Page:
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Maintaining the Pace

Air Commando maintainers keep Cannon’s mission on course during pandemic.

Senior Airman Moises Aguilar, a crew chief assigned to the 16th Aircraft Maintenance Unit, 27th Special Operations Aircraft Maintenance Squadron, marshals an AC-130W Stinger II aircraft on the flight line at Cannon Air Force Base, New Mexico, April 21, 2020. Despite the COVID-19 pandemic, Cannon’s flying mission continues to operate at its normal pace. (U.S. Air Force photo by Senior Airman Maxwell Daigle)

Air Commando maintainers keep Cannon’s mission on course during pandemic.

Maintenance Airmen and contractors with the 727th Special Operations Aircraft Maintenance Squadron service a CV-22 Osprey aircraft engine at Cannon Air Force Base, New Mexico, April 22, 2020. To reduce the risk of spreading COVID-19, shift times for Cannon’s maintenance professionals have been changed to limit contact between personnel on different shifts. (U.S. Air Force photo by Senior Airman Maxwell Daigle)

Air Commando maintainers keep Cannon’s mission on course during pandemic.

Senior Airman Joshua Ault, a crew chief assigned to the 20th Aircraft Maintenance Unit, 727th Special Operations Aircraft Maintenance Squadron, assists a CV-22 Osprey aircraft aircrew member with pre-flight checks at Cannon Air Force Base, New Mexico, April 22, 2020. Maintenance Airmen at Cannon have adopted a host of precautions to reduce the risk of contracting COVID-19 while still supporting the base’s operational mission. (U.S. Air Force photo by Senior Airman Maxwell Daigle)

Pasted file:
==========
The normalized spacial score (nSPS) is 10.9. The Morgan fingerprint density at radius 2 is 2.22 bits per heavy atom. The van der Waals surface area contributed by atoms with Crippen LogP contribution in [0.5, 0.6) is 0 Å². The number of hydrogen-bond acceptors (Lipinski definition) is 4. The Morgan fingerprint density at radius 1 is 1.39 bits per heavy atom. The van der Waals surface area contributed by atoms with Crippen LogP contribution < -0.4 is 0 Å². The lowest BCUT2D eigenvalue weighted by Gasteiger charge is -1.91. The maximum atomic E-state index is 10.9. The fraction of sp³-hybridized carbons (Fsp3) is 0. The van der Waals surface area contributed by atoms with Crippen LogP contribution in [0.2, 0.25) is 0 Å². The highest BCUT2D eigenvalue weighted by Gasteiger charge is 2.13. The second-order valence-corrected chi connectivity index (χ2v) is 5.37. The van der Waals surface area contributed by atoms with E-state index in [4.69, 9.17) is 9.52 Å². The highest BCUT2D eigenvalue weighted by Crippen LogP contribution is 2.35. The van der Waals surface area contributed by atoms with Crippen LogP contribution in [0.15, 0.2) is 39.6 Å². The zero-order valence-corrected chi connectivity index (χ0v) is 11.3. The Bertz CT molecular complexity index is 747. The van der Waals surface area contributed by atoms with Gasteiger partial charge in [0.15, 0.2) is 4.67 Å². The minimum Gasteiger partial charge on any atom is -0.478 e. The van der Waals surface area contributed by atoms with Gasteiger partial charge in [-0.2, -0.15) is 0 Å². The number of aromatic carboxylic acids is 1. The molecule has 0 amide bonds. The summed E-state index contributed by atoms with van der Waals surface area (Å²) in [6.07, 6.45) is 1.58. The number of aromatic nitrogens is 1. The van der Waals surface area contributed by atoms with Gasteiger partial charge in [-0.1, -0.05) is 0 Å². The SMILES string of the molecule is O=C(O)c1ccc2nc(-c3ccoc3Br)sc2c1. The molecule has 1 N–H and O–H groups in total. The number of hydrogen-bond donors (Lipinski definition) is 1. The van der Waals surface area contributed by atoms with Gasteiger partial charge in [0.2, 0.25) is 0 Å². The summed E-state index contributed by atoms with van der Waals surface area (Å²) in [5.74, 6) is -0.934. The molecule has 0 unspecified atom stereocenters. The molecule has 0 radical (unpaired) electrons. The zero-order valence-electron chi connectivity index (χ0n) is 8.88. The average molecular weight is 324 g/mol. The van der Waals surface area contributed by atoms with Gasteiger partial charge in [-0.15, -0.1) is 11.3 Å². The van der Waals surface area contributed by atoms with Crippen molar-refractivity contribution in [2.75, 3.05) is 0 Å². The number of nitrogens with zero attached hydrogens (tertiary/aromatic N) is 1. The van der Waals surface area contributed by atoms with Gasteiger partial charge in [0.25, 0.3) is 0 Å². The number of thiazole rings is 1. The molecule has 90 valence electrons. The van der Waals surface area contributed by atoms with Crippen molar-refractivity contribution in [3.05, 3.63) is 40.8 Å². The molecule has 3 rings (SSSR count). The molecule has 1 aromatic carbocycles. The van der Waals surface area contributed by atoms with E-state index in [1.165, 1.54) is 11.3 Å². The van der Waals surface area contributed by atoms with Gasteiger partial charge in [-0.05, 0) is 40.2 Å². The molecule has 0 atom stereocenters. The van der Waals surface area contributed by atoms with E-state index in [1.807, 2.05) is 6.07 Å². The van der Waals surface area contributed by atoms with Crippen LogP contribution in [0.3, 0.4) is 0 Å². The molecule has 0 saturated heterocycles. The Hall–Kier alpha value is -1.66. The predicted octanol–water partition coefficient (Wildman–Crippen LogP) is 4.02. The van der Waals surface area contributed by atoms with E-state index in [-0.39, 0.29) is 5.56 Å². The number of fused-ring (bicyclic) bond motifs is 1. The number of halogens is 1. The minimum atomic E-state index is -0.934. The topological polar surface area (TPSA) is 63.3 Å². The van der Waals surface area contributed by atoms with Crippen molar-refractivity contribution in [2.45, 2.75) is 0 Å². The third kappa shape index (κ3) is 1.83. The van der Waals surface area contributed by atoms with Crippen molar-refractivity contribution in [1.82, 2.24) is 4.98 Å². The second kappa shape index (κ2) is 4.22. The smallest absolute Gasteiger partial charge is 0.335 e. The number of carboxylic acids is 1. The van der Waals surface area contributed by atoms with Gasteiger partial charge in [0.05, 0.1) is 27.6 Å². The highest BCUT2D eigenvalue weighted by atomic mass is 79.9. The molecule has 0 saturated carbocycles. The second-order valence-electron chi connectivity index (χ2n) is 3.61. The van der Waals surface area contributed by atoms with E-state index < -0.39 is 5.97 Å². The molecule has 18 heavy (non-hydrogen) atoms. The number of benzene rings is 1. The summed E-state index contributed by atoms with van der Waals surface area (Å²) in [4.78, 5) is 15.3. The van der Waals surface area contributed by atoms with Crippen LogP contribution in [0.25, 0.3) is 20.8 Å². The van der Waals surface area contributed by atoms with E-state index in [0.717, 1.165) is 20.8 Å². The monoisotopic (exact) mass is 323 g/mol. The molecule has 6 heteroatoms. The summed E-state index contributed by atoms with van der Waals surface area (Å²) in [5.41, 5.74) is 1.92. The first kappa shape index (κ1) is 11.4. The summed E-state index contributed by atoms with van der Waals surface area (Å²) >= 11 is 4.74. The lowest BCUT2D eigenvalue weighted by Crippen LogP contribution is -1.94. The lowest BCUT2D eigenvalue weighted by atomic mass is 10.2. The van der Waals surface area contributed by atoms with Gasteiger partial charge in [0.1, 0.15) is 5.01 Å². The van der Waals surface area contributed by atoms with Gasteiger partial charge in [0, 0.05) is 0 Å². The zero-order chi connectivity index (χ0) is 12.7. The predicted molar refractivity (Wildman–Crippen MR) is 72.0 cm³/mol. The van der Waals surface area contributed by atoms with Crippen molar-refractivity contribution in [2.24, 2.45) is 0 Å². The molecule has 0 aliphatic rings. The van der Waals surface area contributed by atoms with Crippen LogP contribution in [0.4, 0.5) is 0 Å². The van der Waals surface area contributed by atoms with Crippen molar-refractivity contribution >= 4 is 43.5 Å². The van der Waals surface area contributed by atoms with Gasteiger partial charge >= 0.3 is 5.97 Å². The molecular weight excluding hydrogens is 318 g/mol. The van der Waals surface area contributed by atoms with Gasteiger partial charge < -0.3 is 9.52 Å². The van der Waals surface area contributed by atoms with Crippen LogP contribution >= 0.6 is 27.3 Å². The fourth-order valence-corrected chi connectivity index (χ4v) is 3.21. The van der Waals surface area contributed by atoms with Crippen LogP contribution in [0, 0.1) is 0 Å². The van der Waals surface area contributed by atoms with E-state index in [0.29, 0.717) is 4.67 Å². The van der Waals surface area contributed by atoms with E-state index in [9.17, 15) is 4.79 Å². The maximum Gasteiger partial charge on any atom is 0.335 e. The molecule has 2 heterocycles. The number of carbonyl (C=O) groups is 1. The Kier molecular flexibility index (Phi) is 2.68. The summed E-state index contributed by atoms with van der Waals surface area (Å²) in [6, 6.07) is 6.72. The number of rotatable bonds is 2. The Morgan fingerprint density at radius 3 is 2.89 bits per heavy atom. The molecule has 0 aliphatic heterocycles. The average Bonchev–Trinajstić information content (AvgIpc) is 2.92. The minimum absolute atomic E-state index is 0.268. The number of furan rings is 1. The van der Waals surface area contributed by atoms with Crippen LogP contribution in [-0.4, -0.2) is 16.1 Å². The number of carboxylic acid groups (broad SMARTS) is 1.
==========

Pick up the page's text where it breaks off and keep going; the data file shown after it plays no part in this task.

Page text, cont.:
Air Commando maintainers keep Cannon’s mission on course during pandemic.

Airman 1st Class Diante Lowe, a crew chief assigned to the 3rd Aircraft Maintenance Unit, 727th Special Operations Aircraft Maintenance Squadron, performs maintenance on an aircraft at Cannon Air Force Base, New Mexico, April 23, 2020. Newer and less experienced maintenance Airmen at Cannon have taken on increased roles and responsibilities since the start of the COVID-19 pandemic.(U.S. Air Force photo by Senior Airman Maxwell Daigle)

Air Commando maintainers keep Cannon’s mission on course during pandemic.

Airman Gabriel Wollitz, left, and Senior Airman Seth Piontek, both crew chiefs assigned to the 3rd Aircraft Maintenance Unit, 727th Special Operations Aircraft Maintenance Squadron, escort a MQ-9 Reaper aircraft as it is being towed across the flight line at Cannon Air Force Base, New Mexico, April 23, 2020. Maintenance Airmen at Cannon have taken steps to remain as physically distant from each other as possible while continuing to support the base’s flying mission. (U.S. Air Force photo by Senior Airman Maxwell Daigle)

CANNON AIR FORCE BASE, NM. --

By now, it’s clear that the COVID-19 pandemic is one of the most unprecedented events in modern times. The shockingly devastating and tragic effects of the virus have touched every corner of the planet grounding governments, economies, and the daily lives of people everywhere to a harrowing halt.

However, ask anyone in the 27th Special Operations Maintenance Group about how the pandemic has affected the flying mission here, and they will describe a much different clip than most of the world is moving at today.